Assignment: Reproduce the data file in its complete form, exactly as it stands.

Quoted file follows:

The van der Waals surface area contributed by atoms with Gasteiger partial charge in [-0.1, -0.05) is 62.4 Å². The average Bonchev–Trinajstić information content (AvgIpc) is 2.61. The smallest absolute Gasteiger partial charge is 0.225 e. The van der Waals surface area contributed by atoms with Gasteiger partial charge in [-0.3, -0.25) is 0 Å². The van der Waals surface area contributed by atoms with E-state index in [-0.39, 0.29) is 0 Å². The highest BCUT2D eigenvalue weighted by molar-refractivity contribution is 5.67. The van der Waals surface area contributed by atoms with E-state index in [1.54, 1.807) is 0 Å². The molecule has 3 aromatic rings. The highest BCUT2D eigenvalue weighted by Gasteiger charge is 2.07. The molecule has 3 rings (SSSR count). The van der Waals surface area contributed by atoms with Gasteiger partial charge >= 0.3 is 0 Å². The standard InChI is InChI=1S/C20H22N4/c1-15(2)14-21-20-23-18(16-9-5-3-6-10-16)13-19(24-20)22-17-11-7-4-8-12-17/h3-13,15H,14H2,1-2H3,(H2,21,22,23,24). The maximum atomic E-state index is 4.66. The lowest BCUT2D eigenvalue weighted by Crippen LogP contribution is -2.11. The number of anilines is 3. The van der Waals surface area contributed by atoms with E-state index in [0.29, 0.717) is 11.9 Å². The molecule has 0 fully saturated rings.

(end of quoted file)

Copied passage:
The van der Waals surface area contributed by atoms with Gasteiger partial charge in [-0.1, -0.05) is 62.4 Å². The average Bonchev–Trinajstić information content (AvgIpc) is 2.61. The smallest absolute Gasteiger partial charge is 0.225 e. The van der Waals surface area contributed by atoms with Gasteiger partial charge in [-0.3, -0.25) is 0 Å². The van der Waals surface area contributed by atoms with E-state index in [-0.39, 0.29) is 0 Å². The highest BCUT2D eigenvalue weighted by molar-refractivity contribution is 5.67. The van der Waals surface area contributed by atoms with E-state index in [1.54, 1.807) is 0 Å². The molecule has 3 aromatic rings. The highest BCUT2D eigenvalue weighted by Gasteiger charge is 2.07. The molecule has 3 rings (SSSR count). The van der Waals surface area contributed by atoms with Gasteiger partial charge >= 0.3 is 0 Å². The standard InChI is InChI=1S/C20H22N4/c1-15(2)14-21-20-23-18(16-9-5-3-6-10-16)13-19(24-20)22-17-11-7-4-8-12-17/h3-13,15H,14H2,1-2H3,(H2,21,22,23,24). The maximum atomic E-state index is 4.66. The lowest BCUT2D eigenvalue weighted by Crippen LogP contribution is -2.11. The number of anilines is 3. The van der Waals surface area contributed by atoms with E-state index in [0.29, 0.717) is 11.9 Å². The molecule has 0 fully saturated rings.